In the Appian Application Platform, an application is a collection of objects that represents a business solution. An application functionally groups design objects, which form the UIs, logic, processes, and data users interact with while doing work in Appian. For instance, each of the following business needs would be built in a different application:
Designers also use applications to group common objects into libraries that are used by many applications. These common object applications prevent the need to create redundant supporting objects. Libraries may include:
Appian enables designers to create applications that show the right information to the right people at the right time and allow them to take the right action on it.
Each design object provides a specific piece of functionality, and each application comprises many objects grouped by common purpose. However, applications do not contain these objects, but simply have a list of objects that are associated with them. This means that a single object can be associated with one or more applications. Associating new objects with an application happens automatically when working within that application.
In addition to being associated with an application, objects reference each other, creating relationships between them. Related objects must be exported together when they are first deployed.
All design objects have a name, description, and modified by name and timestamp. With the exception of data types and group types, all design objects have a role map that determines their security. All design objects can be exported and imported to deploy them to other environments, such as from development to testing and production.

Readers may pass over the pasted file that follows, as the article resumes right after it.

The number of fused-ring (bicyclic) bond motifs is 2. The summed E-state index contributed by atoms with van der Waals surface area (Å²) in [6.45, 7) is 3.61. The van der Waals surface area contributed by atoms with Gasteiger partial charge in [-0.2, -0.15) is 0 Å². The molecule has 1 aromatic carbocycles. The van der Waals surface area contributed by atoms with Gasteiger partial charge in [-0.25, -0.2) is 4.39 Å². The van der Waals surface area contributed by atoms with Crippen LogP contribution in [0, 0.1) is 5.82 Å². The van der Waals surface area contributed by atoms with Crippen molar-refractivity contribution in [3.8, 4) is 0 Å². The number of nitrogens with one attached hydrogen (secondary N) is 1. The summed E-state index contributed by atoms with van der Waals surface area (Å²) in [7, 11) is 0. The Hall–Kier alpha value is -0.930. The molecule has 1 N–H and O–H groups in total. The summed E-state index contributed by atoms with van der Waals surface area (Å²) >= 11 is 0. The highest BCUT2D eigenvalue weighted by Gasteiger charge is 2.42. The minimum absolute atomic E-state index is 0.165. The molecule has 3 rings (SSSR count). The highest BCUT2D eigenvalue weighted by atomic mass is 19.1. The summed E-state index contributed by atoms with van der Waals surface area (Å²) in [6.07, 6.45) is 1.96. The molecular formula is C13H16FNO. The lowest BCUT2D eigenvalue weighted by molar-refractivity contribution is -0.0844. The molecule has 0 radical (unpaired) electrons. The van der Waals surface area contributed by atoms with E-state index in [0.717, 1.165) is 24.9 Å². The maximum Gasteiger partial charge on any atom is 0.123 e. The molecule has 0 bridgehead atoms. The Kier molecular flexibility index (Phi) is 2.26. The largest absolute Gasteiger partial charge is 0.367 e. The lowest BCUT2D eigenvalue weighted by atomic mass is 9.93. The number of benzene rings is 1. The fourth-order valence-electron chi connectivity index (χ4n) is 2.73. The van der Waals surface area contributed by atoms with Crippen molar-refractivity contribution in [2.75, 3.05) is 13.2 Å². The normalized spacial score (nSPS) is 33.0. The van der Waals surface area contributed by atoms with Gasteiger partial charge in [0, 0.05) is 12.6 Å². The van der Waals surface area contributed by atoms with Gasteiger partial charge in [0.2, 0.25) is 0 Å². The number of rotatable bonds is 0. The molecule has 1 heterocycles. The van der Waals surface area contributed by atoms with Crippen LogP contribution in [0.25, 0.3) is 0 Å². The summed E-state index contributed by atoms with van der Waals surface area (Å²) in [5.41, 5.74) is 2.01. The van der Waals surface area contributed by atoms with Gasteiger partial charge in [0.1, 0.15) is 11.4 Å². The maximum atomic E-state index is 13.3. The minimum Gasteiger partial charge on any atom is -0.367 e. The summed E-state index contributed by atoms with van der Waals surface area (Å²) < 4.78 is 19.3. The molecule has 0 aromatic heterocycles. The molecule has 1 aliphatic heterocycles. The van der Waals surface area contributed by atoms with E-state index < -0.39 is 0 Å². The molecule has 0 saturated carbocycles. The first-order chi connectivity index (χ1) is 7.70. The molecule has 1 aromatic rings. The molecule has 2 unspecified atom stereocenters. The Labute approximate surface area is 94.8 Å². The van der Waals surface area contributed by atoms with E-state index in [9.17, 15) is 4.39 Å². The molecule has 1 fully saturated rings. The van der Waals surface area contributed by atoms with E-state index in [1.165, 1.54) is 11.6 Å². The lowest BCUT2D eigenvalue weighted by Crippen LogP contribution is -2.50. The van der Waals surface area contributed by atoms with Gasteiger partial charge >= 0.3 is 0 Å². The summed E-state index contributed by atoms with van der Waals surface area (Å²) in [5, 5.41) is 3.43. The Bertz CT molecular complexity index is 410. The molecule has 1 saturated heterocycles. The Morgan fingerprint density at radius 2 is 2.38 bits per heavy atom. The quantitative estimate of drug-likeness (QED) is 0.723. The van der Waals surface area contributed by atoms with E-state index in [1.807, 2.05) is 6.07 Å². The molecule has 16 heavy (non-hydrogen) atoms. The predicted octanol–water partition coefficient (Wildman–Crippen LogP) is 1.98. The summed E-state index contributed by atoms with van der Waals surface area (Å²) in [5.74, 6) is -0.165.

Applications are also design objects, though their primary attribute is the list of objects associated with them. They also contain actions.
Actions are not design objects, but a configuration on an application. An action exposes one of the application's process models in Tempo in the Actions tab, and is only imported and exported along with that application.
A constant holds a single user-defined value or list of values, such as 14, Customers (a record type), or a list of values.
A constant allows you to define a value once and then use it in many places in an application. If the value needs to be updated in the future, it only needs to be updated in one location. Constants are also used to reference other design objects in expressions. Common uses for constants include:
A data store is a connection to an external relational database that is used to store application data. Each data store contains one or more data entities. When saving data from Appian to an external database, the data store defines the connection to the database, while data types (below) define the structure of the data entity being stored.
A custom data type is a designer-defined data structure. Data used by Appian must conform to a data type. Designers define custom data types such as Customer or Purchase Request.
Designers may also use predefined system data types, such as Boolean, Text, or DataSubset, but these are not design objects that are added to an application.
A Decision is a grouping of business rules that answers a specific question based on inputs.
Unlike expression rules, which primarily calculate or manipulate data, Decisions are best used to encapsulate complex, business-specific logic.
Decisions can be called from any expression, so they can be reused across multiple objects throughout the system.
A document is a file stored in Appian. Appian provides a management system for documents.
While process reports are stored as documents, they have a unique icon and are sorted and filtered as reports.
An expression rule is a stored expression that works like an Appian function, except that users can create their own rule inputs (to use as parameters) and definition.
Like all expressions, an expression rule is a statement that evaluates to return a value, much like a spreadsheet function. Common uses for expression rules include: